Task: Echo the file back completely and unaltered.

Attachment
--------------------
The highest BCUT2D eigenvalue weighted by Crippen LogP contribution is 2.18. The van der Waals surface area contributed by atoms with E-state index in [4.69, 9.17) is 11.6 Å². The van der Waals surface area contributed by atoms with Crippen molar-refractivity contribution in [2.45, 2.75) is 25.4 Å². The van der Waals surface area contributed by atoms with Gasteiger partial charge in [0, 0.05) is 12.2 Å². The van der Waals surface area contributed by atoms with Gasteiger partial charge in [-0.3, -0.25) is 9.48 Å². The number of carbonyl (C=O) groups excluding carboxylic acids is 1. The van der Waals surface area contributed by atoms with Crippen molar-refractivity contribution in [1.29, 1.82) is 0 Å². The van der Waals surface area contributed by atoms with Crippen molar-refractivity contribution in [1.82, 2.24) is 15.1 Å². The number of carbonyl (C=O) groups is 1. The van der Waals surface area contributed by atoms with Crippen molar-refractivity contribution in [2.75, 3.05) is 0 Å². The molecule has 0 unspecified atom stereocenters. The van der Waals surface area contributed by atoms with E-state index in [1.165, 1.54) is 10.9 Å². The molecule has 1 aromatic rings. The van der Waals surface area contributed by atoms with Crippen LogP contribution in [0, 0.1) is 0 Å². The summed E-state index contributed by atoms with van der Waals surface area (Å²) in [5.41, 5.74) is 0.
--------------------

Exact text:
The highest BCUT2D eigenvalue weighted by Crippen LogP contribution is 2.18. The van der Waals surface area contributed by atoms with E-state index in [4.69, 9.17) is 11.6 Å². The van der Waals surface area contributed by atoms with Crippen molar-refractivity contribution in [2.45, 2.75) is 25.4 Å². The van der Waals surface area contributed by atoms with Gasteiger partial charge in [0, 0.05) is 12.2 Å². The van der Waals surface area contributed by atoms with Gasteiger partial charge in [-0.3, -0.25) is 9.48 Å². The number of carbonyl (C=O) groups excluding carboxylic acids is 1. The van der Waals surface area contributed by atoms with Crippen molar-refractivity contribution in [1.29, 1.82) is 0 Å². The van der Waals surface area contributed by atoms with Crippen molar-refractivity contribution in [1.82, 2.24) is 15.1 Å². The number of carbonyl (C=O) groups is 1. The van der Waals surface area contributed by atoms with Crippen molar-refractivity contribution in [2.75, 3.05) is 0 Å². The molecule has 0 unspecified atom stereocenters. The van der Waals surface area contributed by atoms with E-state index in [1.165, 1.54) is 10.9 Å². The molecule has 1 aromatic rings. The van der Waals surface area contributed by atoms with Crippen LogP contribution in [0, 0.1) is 0 Å². The summed E-state index contributed by atoms with van der Waals surface area (Å²) in [5.41, 5.74) is 0.